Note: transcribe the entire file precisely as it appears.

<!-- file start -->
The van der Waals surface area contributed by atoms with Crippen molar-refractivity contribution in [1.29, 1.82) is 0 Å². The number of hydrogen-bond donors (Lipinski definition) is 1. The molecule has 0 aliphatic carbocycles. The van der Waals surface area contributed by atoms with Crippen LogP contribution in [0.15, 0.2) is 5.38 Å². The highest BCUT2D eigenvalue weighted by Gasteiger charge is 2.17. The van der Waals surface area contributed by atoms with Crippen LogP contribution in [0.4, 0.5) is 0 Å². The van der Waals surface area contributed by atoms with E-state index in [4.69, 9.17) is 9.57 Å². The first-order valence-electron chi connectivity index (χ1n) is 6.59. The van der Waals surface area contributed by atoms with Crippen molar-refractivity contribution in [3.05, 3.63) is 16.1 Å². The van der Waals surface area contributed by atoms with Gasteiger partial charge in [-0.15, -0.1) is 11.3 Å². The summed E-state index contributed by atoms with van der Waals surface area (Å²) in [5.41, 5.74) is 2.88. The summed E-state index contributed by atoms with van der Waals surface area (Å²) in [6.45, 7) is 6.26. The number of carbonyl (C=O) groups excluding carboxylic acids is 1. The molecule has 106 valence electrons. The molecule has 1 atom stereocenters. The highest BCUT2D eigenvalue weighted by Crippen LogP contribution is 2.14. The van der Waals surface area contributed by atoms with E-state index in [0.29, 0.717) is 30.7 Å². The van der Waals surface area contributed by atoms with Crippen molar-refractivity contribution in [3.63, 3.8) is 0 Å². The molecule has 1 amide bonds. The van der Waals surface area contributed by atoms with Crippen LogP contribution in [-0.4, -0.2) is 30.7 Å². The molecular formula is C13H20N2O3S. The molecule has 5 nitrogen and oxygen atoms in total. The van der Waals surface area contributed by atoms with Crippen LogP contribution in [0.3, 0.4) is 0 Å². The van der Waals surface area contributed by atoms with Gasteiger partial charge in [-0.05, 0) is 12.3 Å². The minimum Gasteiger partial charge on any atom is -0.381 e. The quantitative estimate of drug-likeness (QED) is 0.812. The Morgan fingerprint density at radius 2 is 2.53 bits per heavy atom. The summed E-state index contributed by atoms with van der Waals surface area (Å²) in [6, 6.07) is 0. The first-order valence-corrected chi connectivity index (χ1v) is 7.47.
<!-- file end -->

The van der Waals surface area contributed by atoms with Crippen molar-refractivity contribution in [1.29, 1.82) is 0 Å². The number of hydrogen-bond donors (Lipinski definition) is 1. The molecule has 0 aliphatic carbocycles. The van der Waals surface area contributed by atoms with Crippen LogP contribution in [0.15, 0.2) is 5.38 Å². The highest BCUT2D eigenvalue weighted by Gasteiger charge is 2.17. The van der Waals surface area contributed by atoms with Crippen LogP contribution in [0.4, 0.5) is 0 Å². The van der Waals surface area contributed by atoms with E-state index in [4.69, 9.17) is 9.57 Å². The first-order valence-electron chi connectivity index (χ1n) is 6.59. The van der Waals surface area contributed by atoms with Crippen molar-refractivity contribution in [3.05, 3.63) is 16.1 Å². The van der Waals surface area contributed by atoms with Gasteiger partial charge in [-0.15, -0.1) is 11.3 Å². The summed E-state index contributed by atoms with van der Waals surface area (Å²) in [5.41, 5.74) is 2.88. The summed E-state index contributed by atoms with van der Waals surface area (Å²) in [6.45, 7) is 6.26. The number of carbonyl (C=O) groups excluding carboxylic acids is 1. The molecule has 106 valence electrons. The molecule has 1 atom stereocenters. The highest BCUT2D eigenvalue weighted by Crippen LogP contribution is 2.14. The van der Waals surface area contributed by atoms with E-state index in [0.29, 0.717) is 30.7 Å². The van der Waals surface area contributed by atoms with Crippen molar-refractivity contribution in [3.63, 3.8) is 0 Å². The molecule has 1 amide bonds. The van der Waals surface area contributed by atoms with Crippen LogP contribution in [-0.4, -0.2) is 30.7 Å². The molecular formula is C13H20N2O3S. The molecule has 5 nitrogen and oxygen atoms in total. The van der Waals surface area contributed by atoms with Crippen LogP contribution in [0.3, 0.4) is 0 Å². The van der Waals surface area contributed by atoms with Gasteiger partial charge in [-0.05, 0) is 12.3 Å². The minimum Gasteiger partial charge on any atom is -0.381 e. The quantitative estimate of drug-likeness (QED) is 0.812. The Morgan fingerprint density at radius 2 is 2.53 bits per heavy atom. The summed E-state index contributed by atoms with van der Waals surface area (Å²) in [6, 6.07) is 0. The first-order valence-corrected chi connectivity index (χ1v) is 7.47.